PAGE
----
Sorceress was going to betray him, she whiffed, he shoved her into the painting before she could use it on her intended target (who he had trussed and ready).

 

He didn't know how to destroy it without risking releasing her, so he kept it. Probably also some pleasure in taunting her given that she tried to betray him. Even if he changes his mind later when he realizes he wants to change his ways, he was riding the tiger - he can't let her out because she will not let the grudge go.

 

Fantastic! That nicely justifies his continuing possession of the two-dimensional prison 👍.

 

1 hour ago, Manic Typist said:

The advantage of this route is that it creates another source of information/investigation - the PCs can find her name among his affects in relation to the painting, they can find the former target whose initial reaction to them dropping the assassin's name is something like "I want nothing to do with him/glad to hear he's dead" but when the PCs mention the sorceress, this contact will likely change her tune and want to be more helpful...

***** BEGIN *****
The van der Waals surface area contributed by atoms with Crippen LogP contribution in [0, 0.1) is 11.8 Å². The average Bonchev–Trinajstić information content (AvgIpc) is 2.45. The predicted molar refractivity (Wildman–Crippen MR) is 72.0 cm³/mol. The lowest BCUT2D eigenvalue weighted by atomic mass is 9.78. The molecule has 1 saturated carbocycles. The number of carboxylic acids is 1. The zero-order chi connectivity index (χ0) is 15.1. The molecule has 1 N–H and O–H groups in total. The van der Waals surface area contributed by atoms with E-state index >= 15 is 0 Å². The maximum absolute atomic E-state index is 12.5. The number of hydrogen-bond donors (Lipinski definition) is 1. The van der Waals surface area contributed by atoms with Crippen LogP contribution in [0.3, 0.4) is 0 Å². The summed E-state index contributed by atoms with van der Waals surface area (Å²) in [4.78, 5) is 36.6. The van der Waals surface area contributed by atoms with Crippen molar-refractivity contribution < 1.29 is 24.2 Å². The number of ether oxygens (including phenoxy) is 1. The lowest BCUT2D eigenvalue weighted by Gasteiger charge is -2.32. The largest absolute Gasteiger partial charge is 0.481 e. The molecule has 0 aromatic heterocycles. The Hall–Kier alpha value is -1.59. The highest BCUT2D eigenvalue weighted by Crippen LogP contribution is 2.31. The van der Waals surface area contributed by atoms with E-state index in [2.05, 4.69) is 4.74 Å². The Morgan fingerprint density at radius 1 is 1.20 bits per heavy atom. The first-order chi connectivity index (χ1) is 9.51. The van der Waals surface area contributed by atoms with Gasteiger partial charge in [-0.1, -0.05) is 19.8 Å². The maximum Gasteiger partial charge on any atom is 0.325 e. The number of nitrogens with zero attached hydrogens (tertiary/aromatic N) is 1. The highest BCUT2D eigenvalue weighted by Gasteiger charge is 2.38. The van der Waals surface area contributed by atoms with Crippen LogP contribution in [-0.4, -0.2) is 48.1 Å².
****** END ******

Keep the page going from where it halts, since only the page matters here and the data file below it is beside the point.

Did you have a specific end or goal in mind that she might assist the PCs with completing, or did you leave the ultimate value of her potential assistance somewhat open-ended?

Share this post


Link to post
Share on other sites

How about this...

 

Decades ago the Sorceress used her powers to slowly kill her way up the hierarchy of a neighboring kingdom. The people all hated her, but she was too powerful to stop. At her coronation she wanted her royal portrait painted by the greatest artist in the land. This artist happened to be an elderly Bard who knew a powerful spell involving painting. He came and had her pose while he painted her portrait, but the portrait was also a spell/trap. When he was finished and she looked upon the final work she was transported and trapped inside it.